). However, certain aspects of the AFI maps showed that epileptic events differ from normal physiologic sensory responses. In the early light phase (0~2 sec), the maximal positive AFI peak occurred in the focus with an amplitude of 1.5±0.3 % and decreased towards the periphery (ANOVA; p<0.001, ). Unlike normal physiologic responses to sensory stimulation in the neocortex, we identified an inhibited surround with a peak negative AFI of −0.9 ±0.3% (ANOVA; p<0.01, ). The strong positive AFI signals were centered between 0 and 1.0 mm, while the smaller negative AFI signal were between 1.5 and 2.5 mm. As the seizure progressed, the signal inverted and a decrease in AFI of −3.3±0.9% was recorded in the focus and a peak increase of 1.9±0.3% (ANOVA; p<0.001) was recorded in the surround (). In the late part of the dark phase (> 5 s), the negative signal in the focus reached −6.2±1.4% while the positive peak in the surround decreased to a maximum of 0.9±0.2% (ANOVA; p<0.001, ). These findings confirm an early increase in metabolism in the epileptic focus, consistent with the dip in hemoglobin and tissue oxygenation, or “initial dip” previously demonstrated in this model. However, the decrease in AFI during the early light phase surrounding the ictal focus is consistent with a transient decrease in oxidative metabolism in the surround, a newly described phenomenon that is consistent with a decrease in neuronal activity. At later timepoints, interpretation of the etiology of the AFI signal is less clear, resulting from a combination of changes in CBV, which make up a significant proportion of the optical signal at the emission wavelength of AFI, as well as glycolysis in astrocytes, which is the primary component of the later “dark” phase of the AFI signal.
Figure 2 Cellular and tissue metabolic changes in the ictal focus and surround. (A) Flavoprotein autofluorescence images (AFI) at selected time points after seizure onset in a single animal reveal biphasic signal with a center-surround effect during the early (more ...)
In order to overcome these temporal limitations of AFI, namely overlap between the emission spectrum of AFI and the intrinsic CBV signal at timepoints > 2 s, we directly derived tissue oxygen metabolism using simultaneous measurements of CBF and tissue oxygenation in the focus (n=9 rats) and the surround (n=8 rats) and calculated cortical oxygen consumption (CMRO2
) using Gjedde’s method (Gjedde, 2006
; Thomsen et al., 2009
). In the focus, CMRO2
was significantly increased 2.2 s after seizure onset (ANOVA; p<0.05) and reached a maximum increase of 14.7 ± 3.8% (ANOVA; p<0.001) compared with the pre-ictal baseline (n=9 rats, 54 seizures, , top). In the surround region, two different phenomena were identified. In most of the rats, CMRO2
showed a significant sustained decrease by an average of −8.3±2.5% (5 of 8 rats; n=43 seizures; ANOVA; p<0.05). In the rest of the animals, we found a transient increase of 6.3±1.3 % (1.3 to 3.2 s; ANOVA; p<0.05; , middle) followed by a sustained decrease to −5.7± 1.4% (3 of 8 rats; n=39 seizures; ANOVA; p<0.05; , bottom). These results show the expected dramatic increase in metabolism in the focus and confirm the AFI results showing an overall decrease in metabolism in the surround consistent with a net decrease in neuronal activity. However, unlike the AFI results, the measurements of tissue metabolism persist for a longer timeperiod, supporting the correlation between only the early light phase of the AFI data and neuronal metabolism.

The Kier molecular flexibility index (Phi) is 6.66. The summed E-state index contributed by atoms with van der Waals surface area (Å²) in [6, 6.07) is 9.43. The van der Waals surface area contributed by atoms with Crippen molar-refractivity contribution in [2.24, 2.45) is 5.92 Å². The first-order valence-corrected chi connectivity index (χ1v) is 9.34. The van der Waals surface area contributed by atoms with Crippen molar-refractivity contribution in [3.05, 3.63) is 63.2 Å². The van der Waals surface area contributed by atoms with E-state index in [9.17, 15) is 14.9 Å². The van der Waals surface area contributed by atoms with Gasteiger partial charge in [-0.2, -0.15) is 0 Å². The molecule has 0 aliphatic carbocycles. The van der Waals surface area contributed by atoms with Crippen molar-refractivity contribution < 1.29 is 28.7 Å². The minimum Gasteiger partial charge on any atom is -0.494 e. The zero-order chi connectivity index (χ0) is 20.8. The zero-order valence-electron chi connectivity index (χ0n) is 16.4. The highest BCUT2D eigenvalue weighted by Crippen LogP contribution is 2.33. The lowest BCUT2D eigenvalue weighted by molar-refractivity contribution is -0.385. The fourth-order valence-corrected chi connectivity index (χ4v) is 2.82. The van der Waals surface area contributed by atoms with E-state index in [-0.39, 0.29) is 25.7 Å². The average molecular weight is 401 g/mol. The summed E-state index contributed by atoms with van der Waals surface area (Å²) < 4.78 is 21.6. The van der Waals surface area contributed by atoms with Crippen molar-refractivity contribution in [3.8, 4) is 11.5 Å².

Two-photon measurements of arteriolar diameter
In order to determine the etiology of the transient drop in CBF and CBV in the surround at seizure onset, we measured arteriolar diameter using 2-photon imaging (n=4 rats). Low magnification images were first used to navigate the surface vasculature and determine spatial distances of specific vessels relative to the injection site of the 4-AP (). High magnification movies of individual arterioles allowed for tracking diameter changes during seizure activity near () and far () from the seizure focus. We found that arterioles dilated in response to the seizure, with a decreasing amount of dilation with increasing distance from the 4-AP injection site () (n= 4 rats, 71 vessels, 45 seizures, 143 measurements). 97% of the measured arterioles within 2.5 mm of the seizure focus dilated (), with little response for vessels further away. For vessels in a 1 mm ring centered on the 4-AP injection site (focus) arterioles dilated by an average of 63±5% of their baseline diameter, (). In the ring 1.5–2.5 mm from the 4-AP injection site (surround), we observed early vascular constriction followed by delayed dilation in all seizures measured (). In this ring, 69% of the vessels displayed this early constriction, with a diminished fraction of vessels dilating for vessels closer or farther from the seizure focus (). On average, the vessels in this ring constricted by 7%±1% of their baseline diameter during this constriction phase, with smaller constrictions for vessels closer or farther from the seizure focus ().
Figure 3 Seizures induce spatially-dependent vascular changes. (A) Two-photon image of fluorescently-labeled surface vasculature (Blue arrow, implanted electrode. boxed areas, near and far regions from the seizure focus highlighted in parts B–E). L↔M, (more ...)
Temporal characteristics of vascular reactivity
Having demonstrated for the first time that active vascular constriction in the ictal surround occurs, we sought to determine the timing of this event with respect to seizure onset. Plotting the temporal profile of vasodilation compared with vasoconstriction (), we determined that vasodilation in the focus occurred 0.5 ± 0.1 s after seizure onset whereas vasoconstriction in the surround occurred 5.3 ± 0.5 s prior to seizure onset () (p < 1.0E-7, Mann-Whitney U test). Note that all vasoconstriction was observed to occur prior to seizure onset. There was no significant correlation between the onset time either of constriction or dilation and either seizure duration, arteriole diameter, and maximum LFP amplitude ().
Figure 5 Constriction and dilation onset time as a function of (A and D) seizure duration, (B and E) arteriole diameter, and (C and F) maximum LFP value, respectively. The plots indicate that both onset times show a poor correlation with the investigated parameters. (more ...)